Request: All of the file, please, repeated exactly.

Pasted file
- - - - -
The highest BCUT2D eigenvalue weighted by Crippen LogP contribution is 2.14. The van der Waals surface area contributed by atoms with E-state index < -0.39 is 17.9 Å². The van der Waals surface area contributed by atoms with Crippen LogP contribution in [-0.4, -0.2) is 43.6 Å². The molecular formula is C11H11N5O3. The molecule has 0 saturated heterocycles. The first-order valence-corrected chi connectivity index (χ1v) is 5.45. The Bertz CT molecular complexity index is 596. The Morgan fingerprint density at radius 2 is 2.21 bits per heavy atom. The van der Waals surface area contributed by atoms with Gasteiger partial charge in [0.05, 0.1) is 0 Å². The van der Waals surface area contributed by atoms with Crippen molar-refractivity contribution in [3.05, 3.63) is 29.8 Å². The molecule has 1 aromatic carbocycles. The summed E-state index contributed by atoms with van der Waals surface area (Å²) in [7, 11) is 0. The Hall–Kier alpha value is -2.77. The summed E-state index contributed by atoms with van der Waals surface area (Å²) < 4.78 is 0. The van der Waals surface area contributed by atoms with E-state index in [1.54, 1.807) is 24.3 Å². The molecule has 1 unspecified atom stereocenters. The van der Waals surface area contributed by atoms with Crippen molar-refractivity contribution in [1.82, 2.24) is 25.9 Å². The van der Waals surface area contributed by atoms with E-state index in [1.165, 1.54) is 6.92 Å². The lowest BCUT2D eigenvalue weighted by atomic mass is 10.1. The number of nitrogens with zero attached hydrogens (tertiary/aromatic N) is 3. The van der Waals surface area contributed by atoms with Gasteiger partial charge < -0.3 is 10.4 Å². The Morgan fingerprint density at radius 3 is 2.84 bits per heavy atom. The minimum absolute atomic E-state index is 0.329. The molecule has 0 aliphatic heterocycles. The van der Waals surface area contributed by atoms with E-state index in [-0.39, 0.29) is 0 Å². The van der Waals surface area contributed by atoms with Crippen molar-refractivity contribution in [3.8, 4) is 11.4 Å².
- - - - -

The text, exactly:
The highest BCUT2D eigenvalue weighted by Crippen LogP contribution is 2.14. The van der Waals surface area contributed by atoms with E-state index < -0.39 is 17.9 Å². The van der Waals surface area contributed by atoms with Crippen LogP contribution in [-0.4, -0.2) is 43.6 Å². The molecular formula is C11H11N5O3. The molecule has 0 saturated heterocycles. The first-order valence-corrected chi connectivity index (χ1v) is 5.45. The Bertz CT molecular complexity index is 596. The Morgan fingerprint density at radius 2 is 2.21 bits per heavy atom. The van der Waals surface area contributed by atoms with Gasteiger partial charge in [0.05, 0.1) is 0 Å². The van der Waals surface area contributed by atoms with Crippen molar-refractivity contribution in [3.05, 3.63) is 29.8 Å². The molecule has 1 aromatic carbocycles. The summed E-state index contributed by atoms with van der Waals surface area (Å²) in [7, 11) is 0. The Hall–Kier alpha value is -2.77. The summed E-state index contributed by atoms with van der Waals surface area (Å²) < 4.78 is 0. The van der Waals surface area contributed by atoms with E-state index in [1.54, 1.807) is 24.3 Å². The molecule has 1 unspecified atom stereocenters. The van der Waals surface area contributed by atoms with Crippen molar-refractivity contribution in [1.82, 2.24) is 25.9 Å². The van der Waals surface area contributed by atoms with E-state index in [1.165, 1.54) is 6.92 Å². The lowest BCUT2D eigenvalue weighted by atomic mass is 10.1. The number of nitrogens with zero attached hydrogens (tertiary/aromatic N) is 3. The van der Waals surface area contributed by atoms with Gasteiger partial charge < -0.3 is 10.4 Å². The Morgan fingerprint density at radius 3 is 2.84 bits per heavy atom. The minimum absolute atomic E-state index is 0.329. The molecule has 0 aliphatic heterocycles. The van der Waals surface area contributed by atoms with E-state index in [-0.39, 0.29) is 0 Å². The van der Waals surface area contributed by atoms with Crippen molar-refractivity contribution in [3.8, 4) is 11.4 Å².